Labeling Update for Generic OTC Drugs

FDA's guidance helps ANDA holders avoid multiple drug relabeling.

Erik Swain, Senior Editor

According to a new FDA guidance, manufacturers of generic over-the-counter (OTC) drugs don't have to change their labeling to FDA's new Drug Facts format until the manufacturer of their product's innovator drug—known as the reference listed drug (RLD)—does so.

The guidance, "Labeling OTC Human Drug Products—Updating Labeling in RLDs and ANDAs," clarifies some issues raised by generic OTC drug manufacturers after the agency came out with the Drug Facts regulation, 21 CFR 201.66. The new guidance was published October 18, 2002, and is effective as of that date. It can be viewed in its entirety at http://www.fda.gov/OHRMS/DOCKETS/98fr/80032202.pdf.

Under section 505(j)(2) of the Federal Food, Drug, and Cosmetic Act, a drug product marketed under an abbreviated new drug application (ANDA) has to have the "same labeling" as its RLD. But generic OTC drug manufacturers worried that they would not be able to comply with the Drug Facts rule in time if they had to wait for the manufacturers of their respective RLDs to update their labels.

As a response, the new guidance gives generic OTC drug manufacturers —the ANDA holders—two options. They may choose to revise their product labeling before the relevant RLD holder has done its own revisions. In this case, ANDA holders must follow the agency's product-specific labeling examples included as part of the new guidance. Once the RLD holder's new labeling is approved by FDA, the ANDA holder must revise its labeling again. This is in accordance with the May 2000 guidance, "Revising ANDA Labeling Following Revision of the RLD Labeling."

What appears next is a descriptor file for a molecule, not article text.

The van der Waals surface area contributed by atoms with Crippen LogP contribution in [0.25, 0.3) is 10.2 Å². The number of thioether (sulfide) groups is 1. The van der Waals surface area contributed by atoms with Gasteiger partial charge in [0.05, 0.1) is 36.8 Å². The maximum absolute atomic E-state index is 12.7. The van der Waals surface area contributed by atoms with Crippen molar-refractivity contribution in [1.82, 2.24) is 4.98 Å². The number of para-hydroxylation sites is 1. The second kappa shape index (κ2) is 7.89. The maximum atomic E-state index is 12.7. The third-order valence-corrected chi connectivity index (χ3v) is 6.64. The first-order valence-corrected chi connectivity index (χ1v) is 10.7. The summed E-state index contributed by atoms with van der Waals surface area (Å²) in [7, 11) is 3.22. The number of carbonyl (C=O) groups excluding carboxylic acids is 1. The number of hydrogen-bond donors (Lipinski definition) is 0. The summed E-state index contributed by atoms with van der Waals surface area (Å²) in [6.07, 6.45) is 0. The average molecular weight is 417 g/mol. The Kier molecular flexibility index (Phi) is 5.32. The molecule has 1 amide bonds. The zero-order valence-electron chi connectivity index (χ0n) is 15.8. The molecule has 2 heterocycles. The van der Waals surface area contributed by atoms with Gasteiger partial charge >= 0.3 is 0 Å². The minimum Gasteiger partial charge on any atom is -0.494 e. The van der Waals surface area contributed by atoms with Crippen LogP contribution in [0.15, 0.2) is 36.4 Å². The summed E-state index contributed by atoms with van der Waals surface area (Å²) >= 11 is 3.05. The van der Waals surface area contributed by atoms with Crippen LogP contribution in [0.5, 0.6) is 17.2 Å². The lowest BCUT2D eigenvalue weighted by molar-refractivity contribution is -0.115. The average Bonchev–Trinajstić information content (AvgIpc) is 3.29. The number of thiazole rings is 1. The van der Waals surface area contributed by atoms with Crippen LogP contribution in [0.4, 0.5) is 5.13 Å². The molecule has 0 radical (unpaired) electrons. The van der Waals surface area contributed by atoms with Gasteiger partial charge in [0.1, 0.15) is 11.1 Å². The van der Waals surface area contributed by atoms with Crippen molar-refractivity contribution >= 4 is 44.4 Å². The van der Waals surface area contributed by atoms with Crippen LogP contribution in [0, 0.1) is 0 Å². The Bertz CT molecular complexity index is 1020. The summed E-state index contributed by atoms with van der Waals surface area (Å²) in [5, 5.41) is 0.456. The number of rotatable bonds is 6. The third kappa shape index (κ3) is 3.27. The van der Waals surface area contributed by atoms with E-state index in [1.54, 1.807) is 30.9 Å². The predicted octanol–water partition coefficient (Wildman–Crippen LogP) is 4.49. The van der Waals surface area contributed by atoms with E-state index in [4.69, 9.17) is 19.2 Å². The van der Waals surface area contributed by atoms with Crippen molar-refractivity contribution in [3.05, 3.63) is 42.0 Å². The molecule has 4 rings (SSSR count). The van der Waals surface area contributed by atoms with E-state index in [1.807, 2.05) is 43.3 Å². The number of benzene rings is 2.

If the ANDA holder does not want to make two revisions, then it can wait until FDA approves the revised labeling for the RLD and posts it on the Internet. Then the generic product must make the labeling switch in accordance with the May 2000 guidance. The agency says it is making this "enforcement discretion" because it wants to "relieve ANDA holders from the potential burden of having to re- label their products multiple times." It says it is justified in doing so because the labeling regulations do not require ANDA labeling to be "identical" to RLD labeling. The regulations also allow for differences "where the ANDA labeling revisions are made to comply with current FDA guidelines or other guidance."

The guidance includes 14 examples of product-specific Drug Facts labeling that cover approximately 60% of affected products. Other examples will be added to the guidance in the future.

If the ANDA holder wishes to change to the Drug Facts format before the RLD holder does, the agency recommends using its labeling examples, as it will automatically be considered in compliance that way. Other wording is permissible as long as it complies with the Drug Facts regulation.

But once the RLD holder has had its changes approved, then the ANDA holder must follow suit "at the very earliest time possible." If the ANDA holder anticipates a delay, it must contact FDA's Office of Generic Drugs.

RLD and ANDA holders need only report the changes in their annual report to the agency, provided that they use the agency's labeling examples, or change their labeling in accordance with 21 CFR 201.66 and 330.1(i) or (j). Those who wish to submit a preapproval supplement should do so as soon as possible.

Those whose changes go beyond the ones specified in 21 CFR 314.70, 314.97, 314.94, or 330.1(i) or (j) should also submit a preapproval supplement. The agency does not see the need for any manufacturer to submit a "Changes Being Effected" supplement in relation to this issue, but if a firm wishes to do so, it can.

ANDA holders who do not think they can comply by the end of the grace period should submit a deferral request in accordance with 21 CFR 201.66(e). The request should state the reason why it meets the criteria involved and the amount of additional time needed. There will be no across-the-board extensions for ANDA holders; they are expected to comply as soon as possible after their relevant RLD holder has.

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